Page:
The Itinerary

The Itinerary

Sunday, May 24, 2015

May 22, Country Cottage Betys-y-Coed, Wales

Friday, May 22, Day 108 - Country Cottage Betys-y-Coed, Wales

Dick is concerned about the ATM cash problem and heads into Llanrwst (bet you can’t say that three times fast and correctly) to try the ATM there. So, at 7:38AM he makes a hit on the local HSBC and gets the cash we need without a problem. Ah, the wonders of technology that actually works!

After another usual, but good, breakfast and we head up to the beautiful River Dee Valley. It is a picture postcard area a little east and south of our cottage.

We are going see the World Heritage Site: "The Pontcysylite Aqueduct," built between 1795 and 1805 and still in use today. It contains 18 piers that are 126 feet high and 19 arches with a 45 foot span between each of the piers. It is 1,077 feet long and crosses the valley containing the River Dee. On top is an iron trough that measures 11' 10" wide and 5' 3" deep. It is mostly used by pleasure craft these days but had heavy industrial use through WWII. The drive over, on the A5, is pretty, but slow due to heavy traffic and lots of construction and one lane closures controlled by traffic lights.

We finally find it, after a couple of missteps, including a stop in a local park for a look at the viaduct that carries the train track across the River Dee about a half a mile down stream from the aqueduct. We thought we had found it when we first saw the viaduct. Locals call it "that other bridge."  It is almost twice as long and half again as high as the  aqueduct.

Finally at the aqueduct, we walk along the canal and then out onto it for about 100 yards. There are several boats coming across toward us and we stand on the old tow path and watch them go buy and, as usual, Dick strikes up a conversation with a couple who have been doing the canal system on a rented boat for most of the last two weeks. Looks like fun! We then go to the little information center/gift shop and spend nearly an hour looking at the exhibits and watching a video done for the 200th anniversary celebration in 2005. It is quite interesting as ten people tell their stories about the effect living near the canal has had on their life.

Out on the aqueduct we can see the third bridge across the River Dee in this mile long stretch of the river; a lowly, little, one-lane auto bridge. We work our way down to the river as it is a steep V shaped valley here and take a few more pictures. The setting is beautiful!

From here we drive to Horseshoe Falls, a man-made diversion on the River Dee that feeds water into the canal system and the water that crosses the aqueduct. It too is part of the World Heritage Site. The whole 200 year old canal and aqueduct to carry goods across the deep valley is a masterful engineering feat, especially when one considers the tools they had to work with. The joining glue for the metal trough pieces of the aqueduct was oakum and tar. We follow the canal off and on for awhile and see a couple of canal boats. This reminds us that the first time we came to England we saw the canals and the boats full of people on outings and said we wanted to do that some day. Well, we may have come up with our next trip if, that is, we can get a grandson or two to come with us and handle the shore lines and locks...sounds like fun!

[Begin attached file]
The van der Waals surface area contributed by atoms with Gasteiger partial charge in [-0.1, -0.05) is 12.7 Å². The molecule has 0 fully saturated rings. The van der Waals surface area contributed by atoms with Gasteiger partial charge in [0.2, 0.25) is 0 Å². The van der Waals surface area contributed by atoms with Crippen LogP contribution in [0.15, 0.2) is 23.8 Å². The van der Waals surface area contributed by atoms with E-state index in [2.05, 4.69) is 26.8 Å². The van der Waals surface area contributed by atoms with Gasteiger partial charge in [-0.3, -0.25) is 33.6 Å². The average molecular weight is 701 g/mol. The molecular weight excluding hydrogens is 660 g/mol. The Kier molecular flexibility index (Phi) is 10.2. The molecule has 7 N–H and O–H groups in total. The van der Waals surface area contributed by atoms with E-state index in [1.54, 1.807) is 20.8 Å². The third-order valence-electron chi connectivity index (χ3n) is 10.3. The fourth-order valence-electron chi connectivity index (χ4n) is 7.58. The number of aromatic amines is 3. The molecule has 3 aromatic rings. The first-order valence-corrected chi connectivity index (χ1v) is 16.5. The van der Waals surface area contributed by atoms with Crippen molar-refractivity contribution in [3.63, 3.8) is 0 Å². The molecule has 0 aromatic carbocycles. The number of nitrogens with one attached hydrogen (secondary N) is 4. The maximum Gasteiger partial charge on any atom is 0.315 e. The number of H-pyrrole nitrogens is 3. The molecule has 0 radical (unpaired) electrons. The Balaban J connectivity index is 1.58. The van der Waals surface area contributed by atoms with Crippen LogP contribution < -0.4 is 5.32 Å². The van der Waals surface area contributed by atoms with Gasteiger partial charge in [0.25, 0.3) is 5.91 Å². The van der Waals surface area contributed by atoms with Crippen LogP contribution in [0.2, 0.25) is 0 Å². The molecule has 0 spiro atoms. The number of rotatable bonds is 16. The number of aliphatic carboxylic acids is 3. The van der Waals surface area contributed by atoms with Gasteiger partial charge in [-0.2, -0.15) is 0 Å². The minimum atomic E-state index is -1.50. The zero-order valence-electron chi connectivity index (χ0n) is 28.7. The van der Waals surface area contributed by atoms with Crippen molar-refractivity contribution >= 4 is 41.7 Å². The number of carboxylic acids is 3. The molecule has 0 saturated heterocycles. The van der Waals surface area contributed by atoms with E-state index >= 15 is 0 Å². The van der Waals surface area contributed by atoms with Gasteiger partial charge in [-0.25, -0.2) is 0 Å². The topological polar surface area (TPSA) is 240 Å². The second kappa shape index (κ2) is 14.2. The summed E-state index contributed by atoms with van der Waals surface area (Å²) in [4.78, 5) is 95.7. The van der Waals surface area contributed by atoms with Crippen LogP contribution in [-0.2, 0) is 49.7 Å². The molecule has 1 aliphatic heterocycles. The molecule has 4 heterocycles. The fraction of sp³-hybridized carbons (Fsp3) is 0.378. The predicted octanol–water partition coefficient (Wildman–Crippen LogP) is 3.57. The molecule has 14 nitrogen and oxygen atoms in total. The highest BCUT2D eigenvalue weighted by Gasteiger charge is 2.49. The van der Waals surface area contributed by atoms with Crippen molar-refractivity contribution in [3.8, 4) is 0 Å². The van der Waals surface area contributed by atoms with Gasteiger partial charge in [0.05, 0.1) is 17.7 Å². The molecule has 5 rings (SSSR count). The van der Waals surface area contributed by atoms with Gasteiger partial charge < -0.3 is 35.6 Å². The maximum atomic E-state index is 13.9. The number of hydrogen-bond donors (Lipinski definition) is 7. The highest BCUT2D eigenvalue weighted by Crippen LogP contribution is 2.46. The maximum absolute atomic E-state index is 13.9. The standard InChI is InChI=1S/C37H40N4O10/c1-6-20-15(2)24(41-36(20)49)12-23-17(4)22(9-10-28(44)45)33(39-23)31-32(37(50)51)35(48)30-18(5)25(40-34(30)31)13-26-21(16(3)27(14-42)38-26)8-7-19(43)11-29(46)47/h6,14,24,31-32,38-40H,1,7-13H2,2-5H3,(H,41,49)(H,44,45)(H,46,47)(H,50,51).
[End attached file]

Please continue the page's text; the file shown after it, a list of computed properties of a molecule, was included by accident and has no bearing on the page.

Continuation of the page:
Now on to Valle Crucis Abbey for a picnic stop and visit. According to the GPS it is very close. So we punch go and get yet another tour of one lane roads as the fastest route from point "A" to "B"! The abbey was founded in 1201 and dissolved by Henry VIII in 1537. Its ruins are impressive and Dick has a pleasant conversation with a local couple who are willing to exchange their knowledge of the abbey in return for some American Civil War conversation.  "Quid Pro Quo," as they say.

Carolyn tolerates this for awhile, but it is later than we think. So, we turn back toward home, crossing Horse Shoe Pass and a huge slate mine, before we move on to Ruthin. Here we drive through the grounds of Ruthin Castle Hotel. We stayed here with our son and his friend, Robert, in 1985 and have good memories of its Medieval Banquet presentation and the fun two teenaged boys had exploring the dungeon by flashlight that night. Ruthin is a quaint little market town and retains much of that feeling even today.

By now, it is after 4PM and Dick is tired of fighting the narrow roads, traffic, etc. We put home into the GPS and it says the 35 miles will take nearly an hour so we better get started. We get into some light rain but have an otherwise uneventful drive through the countryside. Back home among the flowers, we pull our usual evening routine and finish up the left-overs from last night with the addition of some fresh roasted garlic bread. The smell of the roasting garlic attacks our host as he is watering his pot plants around the house and he asks, "What is the wonderful smell." The garlic was hard to find in the store so it must not be used too much around here. Again, as usual, we write up the blog and hope to get at least two days published before bed.

No comments:

Post a Comment